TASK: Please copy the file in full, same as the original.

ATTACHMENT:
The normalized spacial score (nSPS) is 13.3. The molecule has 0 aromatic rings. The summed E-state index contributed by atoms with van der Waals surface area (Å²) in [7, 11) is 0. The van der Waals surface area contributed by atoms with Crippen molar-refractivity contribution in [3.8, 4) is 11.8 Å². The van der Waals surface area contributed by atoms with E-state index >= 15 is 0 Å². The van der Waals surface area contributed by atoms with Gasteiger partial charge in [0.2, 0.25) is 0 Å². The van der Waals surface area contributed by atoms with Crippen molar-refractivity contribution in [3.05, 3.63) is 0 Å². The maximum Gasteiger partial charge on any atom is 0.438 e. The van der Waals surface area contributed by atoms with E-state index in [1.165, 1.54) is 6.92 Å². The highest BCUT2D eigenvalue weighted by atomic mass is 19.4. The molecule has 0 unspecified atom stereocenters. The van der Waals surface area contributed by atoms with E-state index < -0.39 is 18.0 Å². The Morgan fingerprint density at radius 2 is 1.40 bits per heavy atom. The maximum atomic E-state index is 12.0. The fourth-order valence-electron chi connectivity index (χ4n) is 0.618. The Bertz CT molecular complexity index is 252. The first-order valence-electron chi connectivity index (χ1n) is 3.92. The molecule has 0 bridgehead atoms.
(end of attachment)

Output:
The normalized spacial score (nSPS) is 13.3. The molecule has 0 aromatic rings. The summed E-state index contributed by atoms with van der Waals surface area (Å²) in [7, 11) is 0. The van der Waals surface area contributed by atoms with Crippen molar-refractivity contribution in [3.8, 4) is 11.8 Å². The van der Waals surface area contributed by atoms with E-state index >= 15 is 0 Å². The van der Waals surface area contributed by atoms with Gasteiger partial charge in [0.2, 0.25) is 0 Å². The van der Waals surface area contributed by atoms with Crippen molar-refractivity contribution in [3.05, 3.63) is 0 Å². The maximum Gasteiger partial charge on any atom is 0.438 e. The van der Waals surface area contributed by atoms with E-state index in [1.165, 1.54) is 6.92 Å². The highest BCUT2D eigenvalue weighted by atomic mass is 19.4. The molecule has 0 unspecified atom stereocenters. The van der Waals surface area contributed by atoms with E-state index < -0.39 is 18.0 Å². The Morgan fingerprint density at radius 2 is 1.40 bits per heavy atom. The maximum atomic E-state index is 12.0. The fourth-order valence-electron chi connectivity index (χ4n) is 0.618. The Bertz CT molecular complexity index is 252. The first-order valence-electron chi connectivity index (χ1n) is 3.92. The molecule has 0 bridgehead atoms.